California town becomes front line in foie gras fight

Animal-rights advocates call for ban on product

November 30, 2003|By Rone Tempest | Rone Tempest,LOS ANGELES TIMES

SONOMA, Calif. - Michael Bilger, chef at the tony Restaurant Caneros, has it on his Christmas menu: "Seared foie gras with persimmon bread pudding and pomegranate gastrique."

Carlo-Alessandro Cavallo, owner and chef at the celebrated Sonoma Meritage restaurant, likes to serve his foie gras northern Italian-style, wrapped in ravioli and drenched in a white truffle butter-and-sage sauce.

Both chefs were steamed this month when animal-rights advocates presented the Sonoma City Council with a petition to ban the sale of foie gras in this California capital of wine and haute cuisine.

Drafted by In Defense of Animals, an organization based in Marin County, Calif., the petition contends that the centuries-old process of force-feeding ducks and geese to produce the fattened-liver delicacy constitutes cruelty to animals.

After hearing presentations from both sides, the City Council took no action on the proposal. "We are neither going to debate or vote on the foie gras issue," said a testy Mayor Dick Ashford, who was surrounded by television cameras in the cramped council meeting space. City attorneys have even questioned the town's authority to ban a food product legally produced in the state.

But, like it or not, this quaint wine-and-cheese tourist town has become the front line in the ongoing foie gras war.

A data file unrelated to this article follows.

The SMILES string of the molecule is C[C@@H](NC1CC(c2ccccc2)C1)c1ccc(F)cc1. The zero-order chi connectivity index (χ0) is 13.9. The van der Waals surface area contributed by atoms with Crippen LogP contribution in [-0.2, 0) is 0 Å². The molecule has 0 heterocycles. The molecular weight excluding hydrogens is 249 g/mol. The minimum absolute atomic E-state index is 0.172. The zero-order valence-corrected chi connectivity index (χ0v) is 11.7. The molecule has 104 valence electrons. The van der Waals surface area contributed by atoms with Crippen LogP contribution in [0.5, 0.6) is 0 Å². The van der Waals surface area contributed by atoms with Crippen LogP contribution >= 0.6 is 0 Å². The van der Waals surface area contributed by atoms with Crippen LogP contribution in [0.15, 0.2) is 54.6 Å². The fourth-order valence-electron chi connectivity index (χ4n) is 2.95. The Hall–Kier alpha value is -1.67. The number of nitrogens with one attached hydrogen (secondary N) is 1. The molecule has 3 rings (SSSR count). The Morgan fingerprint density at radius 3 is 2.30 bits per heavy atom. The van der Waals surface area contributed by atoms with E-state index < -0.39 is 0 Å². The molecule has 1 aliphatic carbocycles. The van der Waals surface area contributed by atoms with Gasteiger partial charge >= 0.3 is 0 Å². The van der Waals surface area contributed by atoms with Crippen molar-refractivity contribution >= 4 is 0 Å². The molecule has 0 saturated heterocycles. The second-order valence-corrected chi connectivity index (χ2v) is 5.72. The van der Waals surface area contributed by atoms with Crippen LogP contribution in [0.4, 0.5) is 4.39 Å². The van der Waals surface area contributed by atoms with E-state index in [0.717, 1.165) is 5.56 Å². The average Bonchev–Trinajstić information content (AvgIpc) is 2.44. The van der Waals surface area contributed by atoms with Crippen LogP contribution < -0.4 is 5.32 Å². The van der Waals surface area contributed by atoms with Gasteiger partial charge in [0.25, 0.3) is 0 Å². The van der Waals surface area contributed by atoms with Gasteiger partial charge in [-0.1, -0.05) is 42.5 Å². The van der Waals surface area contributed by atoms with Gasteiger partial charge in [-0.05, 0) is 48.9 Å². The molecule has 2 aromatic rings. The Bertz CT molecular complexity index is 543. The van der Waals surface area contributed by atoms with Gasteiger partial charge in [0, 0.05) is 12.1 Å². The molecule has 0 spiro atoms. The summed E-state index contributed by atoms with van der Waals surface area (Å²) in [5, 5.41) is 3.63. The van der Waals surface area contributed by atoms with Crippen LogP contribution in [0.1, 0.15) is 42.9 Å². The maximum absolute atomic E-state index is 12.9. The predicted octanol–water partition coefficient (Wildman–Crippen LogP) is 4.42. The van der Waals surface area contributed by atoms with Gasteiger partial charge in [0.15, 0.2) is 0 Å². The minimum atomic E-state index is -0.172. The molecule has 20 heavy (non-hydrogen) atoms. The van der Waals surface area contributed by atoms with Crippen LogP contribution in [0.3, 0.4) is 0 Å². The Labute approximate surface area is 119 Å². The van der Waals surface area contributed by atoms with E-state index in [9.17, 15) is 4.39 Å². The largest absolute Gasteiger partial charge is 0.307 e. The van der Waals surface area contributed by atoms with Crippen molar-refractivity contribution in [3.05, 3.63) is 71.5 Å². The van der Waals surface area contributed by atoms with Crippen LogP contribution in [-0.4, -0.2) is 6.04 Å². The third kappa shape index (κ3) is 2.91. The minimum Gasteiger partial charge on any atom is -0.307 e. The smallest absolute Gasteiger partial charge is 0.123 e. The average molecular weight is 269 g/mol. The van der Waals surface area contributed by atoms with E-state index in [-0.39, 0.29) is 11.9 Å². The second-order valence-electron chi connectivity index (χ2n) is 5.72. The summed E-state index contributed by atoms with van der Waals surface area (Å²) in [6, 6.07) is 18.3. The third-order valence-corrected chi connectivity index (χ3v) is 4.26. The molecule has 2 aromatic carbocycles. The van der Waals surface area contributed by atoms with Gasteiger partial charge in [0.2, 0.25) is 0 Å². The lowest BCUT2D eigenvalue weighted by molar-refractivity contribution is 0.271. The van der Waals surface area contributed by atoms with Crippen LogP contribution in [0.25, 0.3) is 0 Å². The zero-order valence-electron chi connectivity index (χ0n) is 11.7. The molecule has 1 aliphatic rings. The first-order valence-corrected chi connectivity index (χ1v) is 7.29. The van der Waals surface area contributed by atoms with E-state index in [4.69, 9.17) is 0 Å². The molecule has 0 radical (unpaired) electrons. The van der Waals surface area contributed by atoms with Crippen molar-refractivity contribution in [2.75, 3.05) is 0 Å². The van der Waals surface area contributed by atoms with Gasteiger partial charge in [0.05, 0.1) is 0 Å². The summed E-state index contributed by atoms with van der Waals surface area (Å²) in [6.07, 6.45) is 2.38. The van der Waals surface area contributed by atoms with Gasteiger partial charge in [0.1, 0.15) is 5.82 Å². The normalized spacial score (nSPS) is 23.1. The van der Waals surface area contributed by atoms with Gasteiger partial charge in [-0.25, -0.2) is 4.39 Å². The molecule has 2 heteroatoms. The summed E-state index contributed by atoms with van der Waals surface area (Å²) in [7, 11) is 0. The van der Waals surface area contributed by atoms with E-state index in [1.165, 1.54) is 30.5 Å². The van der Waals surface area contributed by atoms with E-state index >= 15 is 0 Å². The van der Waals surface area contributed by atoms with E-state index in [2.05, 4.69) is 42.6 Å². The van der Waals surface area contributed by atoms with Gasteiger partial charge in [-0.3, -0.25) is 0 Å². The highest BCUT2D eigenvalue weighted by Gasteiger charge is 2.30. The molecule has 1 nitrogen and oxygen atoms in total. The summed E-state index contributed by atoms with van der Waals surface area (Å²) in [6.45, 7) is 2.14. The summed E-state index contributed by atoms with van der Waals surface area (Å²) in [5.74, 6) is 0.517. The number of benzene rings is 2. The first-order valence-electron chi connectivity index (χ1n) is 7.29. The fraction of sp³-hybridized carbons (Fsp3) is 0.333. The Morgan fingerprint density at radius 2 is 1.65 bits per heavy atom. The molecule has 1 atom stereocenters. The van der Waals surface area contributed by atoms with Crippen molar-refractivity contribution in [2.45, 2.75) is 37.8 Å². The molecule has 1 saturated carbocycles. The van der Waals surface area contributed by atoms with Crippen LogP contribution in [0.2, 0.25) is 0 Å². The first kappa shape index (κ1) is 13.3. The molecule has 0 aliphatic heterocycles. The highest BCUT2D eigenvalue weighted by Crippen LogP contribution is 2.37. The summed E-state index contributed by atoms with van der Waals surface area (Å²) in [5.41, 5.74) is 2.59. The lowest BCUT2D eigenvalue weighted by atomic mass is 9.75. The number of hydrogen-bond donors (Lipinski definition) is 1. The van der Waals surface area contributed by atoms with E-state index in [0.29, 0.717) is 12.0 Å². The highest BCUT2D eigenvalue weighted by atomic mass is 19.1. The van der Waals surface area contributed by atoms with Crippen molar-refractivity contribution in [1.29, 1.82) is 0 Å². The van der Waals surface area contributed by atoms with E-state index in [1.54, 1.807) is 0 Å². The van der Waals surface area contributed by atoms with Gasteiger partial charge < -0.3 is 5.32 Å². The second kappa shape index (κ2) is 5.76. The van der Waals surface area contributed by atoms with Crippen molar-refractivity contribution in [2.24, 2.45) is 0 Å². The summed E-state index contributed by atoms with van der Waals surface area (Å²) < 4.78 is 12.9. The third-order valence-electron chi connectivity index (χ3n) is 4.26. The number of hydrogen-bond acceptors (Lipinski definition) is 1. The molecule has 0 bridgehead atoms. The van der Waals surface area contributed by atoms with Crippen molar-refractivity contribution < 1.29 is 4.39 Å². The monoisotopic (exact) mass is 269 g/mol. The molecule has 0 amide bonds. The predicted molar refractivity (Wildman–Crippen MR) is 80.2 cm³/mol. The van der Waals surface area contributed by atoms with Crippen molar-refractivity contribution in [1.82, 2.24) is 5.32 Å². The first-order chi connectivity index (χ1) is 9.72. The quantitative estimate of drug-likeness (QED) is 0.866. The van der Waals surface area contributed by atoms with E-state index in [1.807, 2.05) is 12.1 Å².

Over the past several months, In Defense of Animals and other groups have focused their attention on Sonoma Foie Gras - one of only two major producers in the United States - and several upscale Northern California restaurants.

In August, vandals staged an attack on Sonoma Saveurs, a new food specialty shop under construction on the historic Sonoma town square. The building was flooded and the walls defaced with anti-foie gras graffiti. The shop, scheduled to open later this year, bills itself as a "fine food boutique featuring artisan foie gras."

In Defense of Animals founder Dr. Elliot M. Katz, a veterinarian, has condemned the attack but said he sympathizes with the motives. "Balanced against the suffering that the animals go through, the vandalism is a minor nuisance," said Katz, a vegan who avoids meat and leather products.

The vandalism, classified by police as "terrorism," outraged many people here who have helped build the town's image as an culinary tourist destination.

The Los Angeles Times is a Tribune Publishing newspaper.

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